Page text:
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March 15, 2016 - No Comments!

Inside the Pod: Life on the HCM General crew

As Infor’s internal creative development group, Hook & Loop collaborates across disciplines to create beautiful, delightful enterprise software experiences. Our team has the fluidity and flexibility to tackle a broad range of Infor projects using the most efficient and effective workflows possible. When it comes to creating an exceptional user experience, we’ve found that closely-knit teams are the best way to quickly facilitate efficient team synergy.

And so we created the HCM General Pod: a small but potent crew of Loopers that designs UX solutions for Infor’s HCM products. All team members in the HCM General Pod sit within just a few feet of one another so that collaboration is never more than a chair swivel away.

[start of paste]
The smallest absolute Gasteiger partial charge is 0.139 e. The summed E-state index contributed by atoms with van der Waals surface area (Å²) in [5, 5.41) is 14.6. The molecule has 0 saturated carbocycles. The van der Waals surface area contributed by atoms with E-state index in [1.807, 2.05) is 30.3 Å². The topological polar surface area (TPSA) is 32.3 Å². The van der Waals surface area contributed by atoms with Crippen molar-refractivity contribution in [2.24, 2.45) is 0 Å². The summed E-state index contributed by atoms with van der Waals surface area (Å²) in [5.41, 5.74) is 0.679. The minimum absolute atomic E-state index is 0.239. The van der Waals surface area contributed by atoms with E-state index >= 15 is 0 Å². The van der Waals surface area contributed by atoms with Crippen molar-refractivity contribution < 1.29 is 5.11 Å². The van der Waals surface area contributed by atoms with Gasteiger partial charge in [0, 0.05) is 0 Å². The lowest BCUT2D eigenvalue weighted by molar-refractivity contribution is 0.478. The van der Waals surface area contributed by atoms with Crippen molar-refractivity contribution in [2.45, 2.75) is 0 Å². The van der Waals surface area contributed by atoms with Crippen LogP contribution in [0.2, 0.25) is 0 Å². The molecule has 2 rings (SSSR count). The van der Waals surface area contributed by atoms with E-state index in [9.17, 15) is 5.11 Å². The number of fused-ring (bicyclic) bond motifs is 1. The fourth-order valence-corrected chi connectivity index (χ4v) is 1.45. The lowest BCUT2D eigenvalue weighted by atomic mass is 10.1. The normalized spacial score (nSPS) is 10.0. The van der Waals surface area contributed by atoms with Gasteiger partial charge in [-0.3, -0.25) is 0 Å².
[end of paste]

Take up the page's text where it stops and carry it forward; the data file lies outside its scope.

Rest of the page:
Recently, the Pod presented to the rest of the Hook & Loop team about their process in designing the interface for SoftClock—an employee time clocking app. The presentation—which includes puppet shows, team cameos, and all sorts of visual gags—reveals the team’s unique quirkiness, and explains why they work so well together. Check out their video presentation:


December 3, 2015 - No Comments!

If President Obama can learn an #HourOfCode, so can you


Hour of Code is a global movement that has introduced more than 100 million students to computer science. Sen. Corey Booker did it. Ashton Kutcher nailed it. Even President Obama took an hour out of his day to learn to code.

What can a novice coder make in just one hour?’s tutorials are seriously impressive—students can build animated artwork, a Flappy Bird game, and a Star Wars galaxy using basic programming techniques. The end goal is to demystify the seemingly complex world of coding and to empower students to not just consume technology, but to know they too can create it.